Calm in the Chaos

As I sit here typing, someone is directly above my head, hammer in hand. A hail storm moved through Dallas last May and it’s our turn to get a new roof. I’ve already prayed for every man on my very steep roof! The picture is them giving me a “thumbs up” when I told them that!

Last Friday morning Jim and I were on our way to vote. We rounded the corner and witnessed a car, on its side, with the wheels still turning. A woman was in the driver’s seat and moving. We quickly parked and ran to see if we could help. Apparently a car had run the red light, hitting her car, and it had rolled onto the passenger side of the vehicle. The woman was literally hanging from her seat belt. There were people helping the man in the other car, so we stayed with her.

Another man ran over saying that he had called 911 so we knew help was on the way. We weren’t sure if we would be able to get her out of the window so I ran around back and tried the hatch. Fluid was coming out of the car and I was so happy to see that back door open up. She was able to walk down the side of her car and exit just as the fire truck arrived. The woman was a nurse at a nearby hospital and, while she was shaken, she was actually quite calm in the crisis. I hope that if I am ever rushed to the hospital, she is on duty.

Everyone’s life has moments of chaos and crisis. Last week I taught from 2 Chronicles, chapter 14. Asa was the great-grandson of King Solomon, and Scripture says, “Asa did what was good and right in the eyes of the Lord his God” (vs.11). He was the king of Judah and reigned forty-one years. Judah had lacked God’s blessing for several decades by the time Asa became King. Asa spent the first ten years of his reign clearing the idols out of the land, repairing the walls of Jerusalem, and strengthening the army. Most importantly, he led the people to return to lives of obedience to God.

Later, Judah had to face the Cushites, the largest army described in Scripture. Asa knew that defeat was inevitable unless God intervened. So Asa prayed: “Lord, there is no one like you to help the powerless against the mighty. Help us, Lord our God, for we rely on you, and in your name we have come against this vast army. Lord, you are our God; do not let mere mortals prevail against you” (2 Chronicles 14:11).

The remainder of 2 Chronicles 14 describes how God answered Asa’s prayer and “struck down the Cushites.” The enormous army was defeated by Judah’s army because “the terror of the Lord had fallen” on the enemy of Judah. We know that God worked a miracle, but we don’t know what the miracle was. It would be another 300 years before that people group would come against Israel again. Whatever God did left a lasting impression on the Cushites for a long time.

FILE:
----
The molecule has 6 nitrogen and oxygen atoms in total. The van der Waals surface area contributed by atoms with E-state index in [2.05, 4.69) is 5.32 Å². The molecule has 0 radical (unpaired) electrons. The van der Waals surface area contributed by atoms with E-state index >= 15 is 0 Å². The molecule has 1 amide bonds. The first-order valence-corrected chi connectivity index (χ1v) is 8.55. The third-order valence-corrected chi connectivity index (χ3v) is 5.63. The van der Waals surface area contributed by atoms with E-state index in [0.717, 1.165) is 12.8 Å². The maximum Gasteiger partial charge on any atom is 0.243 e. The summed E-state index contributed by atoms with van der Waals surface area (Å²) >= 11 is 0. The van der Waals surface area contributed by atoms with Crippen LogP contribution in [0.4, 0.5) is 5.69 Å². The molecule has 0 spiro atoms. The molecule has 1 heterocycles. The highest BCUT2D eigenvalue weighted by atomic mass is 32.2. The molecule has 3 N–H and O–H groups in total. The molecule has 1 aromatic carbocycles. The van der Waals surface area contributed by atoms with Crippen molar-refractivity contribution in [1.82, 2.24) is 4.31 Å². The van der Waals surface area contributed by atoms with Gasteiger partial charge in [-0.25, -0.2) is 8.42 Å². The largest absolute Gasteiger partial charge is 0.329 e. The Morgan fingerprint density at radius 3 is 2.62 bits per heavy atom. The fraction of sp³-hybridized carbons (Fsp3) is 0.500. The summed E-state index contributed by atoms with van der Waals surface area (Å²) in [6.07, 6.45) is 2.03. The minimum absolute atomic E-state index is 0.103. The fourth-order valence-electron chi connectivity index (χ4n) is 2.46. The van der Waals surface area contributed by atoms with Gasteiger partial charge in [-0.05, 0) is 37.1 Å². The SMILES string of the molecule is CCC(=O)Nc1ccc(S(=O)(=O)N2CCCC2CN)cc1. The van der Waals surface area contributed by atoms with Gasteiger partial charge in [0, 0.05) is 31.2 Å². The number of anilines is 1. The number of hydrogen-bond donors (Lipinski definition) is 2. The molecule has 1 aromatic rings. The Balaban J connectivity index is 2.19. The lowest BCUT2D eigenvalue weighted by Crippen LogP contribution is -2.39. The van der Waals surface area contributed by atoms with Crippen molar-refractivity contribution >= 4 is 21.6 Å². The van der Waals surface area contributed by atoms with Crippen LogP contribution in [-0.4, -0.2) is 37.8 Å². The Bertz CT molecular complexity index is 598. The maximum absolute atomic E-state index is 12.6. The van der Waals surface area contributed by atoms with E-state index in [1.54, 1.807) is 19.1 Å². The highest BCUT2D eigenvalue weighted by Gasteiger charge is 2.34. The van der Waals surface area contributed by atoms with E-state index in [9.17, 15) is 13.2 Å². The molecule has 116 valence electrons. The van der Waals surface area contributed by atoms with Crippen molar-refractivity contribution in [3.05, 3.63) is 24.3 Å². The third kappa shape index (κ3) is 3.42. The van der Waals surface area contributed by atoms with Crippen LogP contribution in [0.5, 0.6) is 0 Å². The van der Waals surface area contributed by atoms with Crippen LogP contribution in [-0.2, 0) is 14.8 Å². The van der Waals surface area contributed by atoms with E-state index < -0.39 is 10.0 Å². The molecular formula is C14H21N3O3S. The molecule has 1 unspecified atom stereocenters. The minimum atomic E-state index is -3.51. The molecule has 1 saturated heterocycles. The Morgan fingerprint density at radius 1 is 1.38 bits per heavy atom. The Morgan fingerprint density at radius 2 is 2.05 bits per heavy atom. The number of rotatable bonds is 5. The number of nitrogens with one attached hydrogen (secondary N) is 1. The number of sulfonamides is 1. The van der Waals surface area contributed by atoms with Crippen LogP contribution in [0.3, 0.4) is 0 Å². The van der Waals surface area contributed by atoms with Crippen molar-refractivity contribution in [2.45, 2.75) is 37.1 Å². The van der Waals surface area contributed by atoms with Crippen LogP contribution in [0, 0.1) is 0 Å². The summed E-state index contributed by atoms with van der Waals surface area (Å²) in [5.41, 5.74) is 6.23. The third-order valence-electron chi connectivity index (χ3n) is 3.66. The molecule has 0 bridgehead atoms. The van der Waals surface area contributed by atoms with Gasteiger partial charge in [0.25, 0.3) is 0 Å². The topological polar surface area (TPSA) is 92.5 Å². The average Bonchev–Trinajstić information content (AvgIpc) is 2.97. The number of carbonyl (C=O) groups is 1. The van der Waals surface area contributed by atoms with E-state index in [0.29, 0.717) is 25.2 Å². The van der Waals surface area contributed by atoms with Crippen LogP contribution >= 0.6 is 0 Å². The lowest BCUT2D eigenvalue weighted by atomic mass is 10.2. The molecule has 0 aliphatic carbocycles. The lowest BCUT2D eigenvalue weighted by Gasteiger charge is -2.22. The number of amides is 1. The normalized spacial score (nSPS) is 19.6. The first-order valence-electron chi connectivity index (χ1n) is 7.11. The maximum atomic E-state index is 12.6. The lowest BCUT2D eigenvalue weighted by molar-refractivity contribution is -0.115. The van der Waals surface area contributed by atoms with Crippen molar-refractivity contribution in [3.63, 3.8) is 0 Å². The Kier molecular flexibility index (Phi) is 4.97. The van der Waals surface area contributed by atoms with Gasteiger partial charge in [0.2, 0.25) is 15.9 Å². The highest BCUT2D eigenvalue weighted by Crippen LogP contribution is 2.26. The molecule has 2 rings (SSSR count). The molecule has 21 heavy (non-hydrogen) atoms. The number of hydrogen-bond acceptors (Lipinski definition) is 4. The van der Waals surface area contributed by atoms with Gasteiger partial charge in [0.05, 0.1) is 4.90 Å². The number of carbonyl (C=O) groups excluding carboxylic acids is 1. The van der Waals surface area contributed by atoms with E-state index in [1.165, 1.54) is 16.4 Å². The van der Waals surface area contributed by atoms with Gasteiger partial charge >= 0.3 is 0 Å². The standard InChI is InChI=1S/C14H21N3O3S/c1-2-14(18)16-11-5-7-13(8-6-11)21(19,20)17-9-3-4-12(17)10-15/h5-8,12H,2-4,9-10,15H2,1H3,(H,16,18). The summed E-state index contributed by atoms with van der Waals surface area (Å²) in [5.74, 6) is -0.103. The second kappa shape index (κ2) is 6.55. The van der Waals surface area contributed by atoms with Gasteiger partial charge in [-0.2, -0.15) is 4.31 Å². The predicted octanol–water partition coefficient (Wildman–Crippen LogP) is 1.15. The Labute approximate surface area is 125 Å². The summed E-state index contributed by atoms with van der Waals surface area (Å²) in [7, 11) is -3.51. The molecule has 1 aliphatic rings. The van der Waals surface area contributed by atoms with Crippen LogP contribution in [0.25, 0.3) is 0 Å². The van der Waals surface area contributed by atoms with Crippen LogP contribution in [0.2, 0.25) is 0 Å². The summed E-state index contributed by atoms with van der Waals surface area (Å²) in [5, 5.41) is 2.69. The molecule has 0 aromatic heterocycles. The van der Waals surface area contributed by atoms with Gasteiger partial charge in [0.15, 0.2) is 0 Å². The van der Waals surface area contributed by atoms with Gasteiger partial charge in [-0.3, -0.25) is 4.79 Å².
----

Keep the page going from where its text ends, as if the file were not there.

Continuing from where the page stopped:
Later a prophet came to Asa with these words: “Listen to me, Asa and all Judah and Benjamin. The Lord is with you when you are with him. If you seek him, he will be found by you, but if you forsake him, he will forsake you…But as for you, be strong and do not give up, for your work will be rewarded” (2 Chron. 15:2, 7).

The news, the election, and a lot of other things seem chaotic or maybe even like a crisis. God’s people can be at peace. God’s mighty power is simply a prayer away. Are you praying for both of the candidates? As I told my classes last week, we could be electing the next “Paul” or “Paulina.” We just need to pray them to their personal encounter with the God of the universe. Their road to Damascus might be the way God answers our prayers.

The Cushites should have crushed the army of Judah . . . but they couldn’t. I’m looking forward to finding Asa in heaven one day and listening to him tell the story. We don’t know what God did, but we do know that the same God who helped David defeat Goliath, and parted the waters of the Red Sea, and sent the flood, and struck down the Cushites, is still the same God we speak to when we pray.

Asa did what was “good and right in the eyes of the Lord” and was blessed. God’s promise to Asa is still our promise today. If we seek the Lord, he will be found. But if we forsake him, he will forsake us. So let’s “be strong and not give up” because God can and does work miracles. When faithful people will work, “they are rewarded” (2 Chron. 15).

What do you need to ask God for today? Before you pray, take a few minutes to remember all that He is capable of accomplishing in and through people who are faithful. Then, pray like Asa and watch for God to bless. The Lord promised He is with us when we are with him.

Join us at and chime in on this week’s discussion question
: How are you addressing the election with your children?